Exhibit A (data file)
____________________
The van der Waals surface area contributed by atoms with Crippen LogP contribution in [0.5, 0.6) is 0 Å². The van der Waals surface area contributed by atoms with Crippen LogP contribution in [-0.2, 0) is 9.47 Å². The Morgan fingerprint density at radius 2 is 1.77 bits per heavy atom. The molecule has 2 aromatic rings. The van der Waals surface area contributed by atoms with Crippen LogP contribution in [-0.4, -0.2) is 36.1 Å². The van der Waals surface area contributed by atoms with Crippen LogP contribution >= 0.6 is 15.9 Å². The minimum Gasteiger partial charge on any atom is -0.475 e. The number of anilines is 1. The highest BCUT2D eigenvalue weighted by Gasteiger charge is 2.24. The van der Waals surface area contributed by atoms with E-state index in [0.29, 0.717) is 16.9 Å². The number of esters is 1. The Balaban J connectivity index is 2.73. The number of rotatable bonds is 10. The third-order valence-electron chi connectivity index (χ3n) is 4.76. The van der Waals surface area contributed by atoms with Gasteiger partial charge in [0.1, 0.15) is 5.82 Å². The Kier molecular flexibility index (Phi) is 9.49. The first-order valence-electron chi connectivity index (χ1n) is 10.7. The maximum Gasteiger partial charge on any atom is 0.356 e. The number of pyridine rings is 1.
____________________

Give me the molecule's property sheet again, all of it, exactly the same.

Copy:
The van der Waals surface area contributed by atoms with Crippen LogP contribution in [0.5, 0.6) is 0 Å². The van der Waals surface area contributed by atoms with Crippen LogP contribution in [-0.2, 0) is 9.47 Å². The Morgan fingerprint density at radius 2 is 1.77 bits per heavy atom. The molecule has 2 aromatic rings. The van der Waals surface area contributed by atoms with Crippen LogP contribution in [-0.4, -0.2) is 36.1 Å². The van der Waals surface area contributed by atoms with Crippen LogP contribution >= 0.6 is 15.9 Å². The minimum Gasteiger partial charge on any atom is -0.475 e. The number of anilines is 1. The highest BCUT2D eigenvalue weighted by Gasteiger charge is 2.24. The van der Waals surface area contributed by atoms with E-state index in [0.29, 0.717) is 16.9 Å². The number of esters is 1. The Balaban J connectivity index is 2.73. The number of rotatable bonds is 10. The third-order valence-electron chi connectivity index (χ3n) is 4.76. The van der Waals surface area contributed by atoms with Gasteiger partial charge in [0.1, 0.15) is 5.82 Å². The Kier molecular flexibility index (Phi) is 9.49. The first-order valence-electron chi connectivity index (χ1n) is 10.7. The maximum Gasteiger partial charge on any atom is 0.356 e. The number of pyridine rings is 1.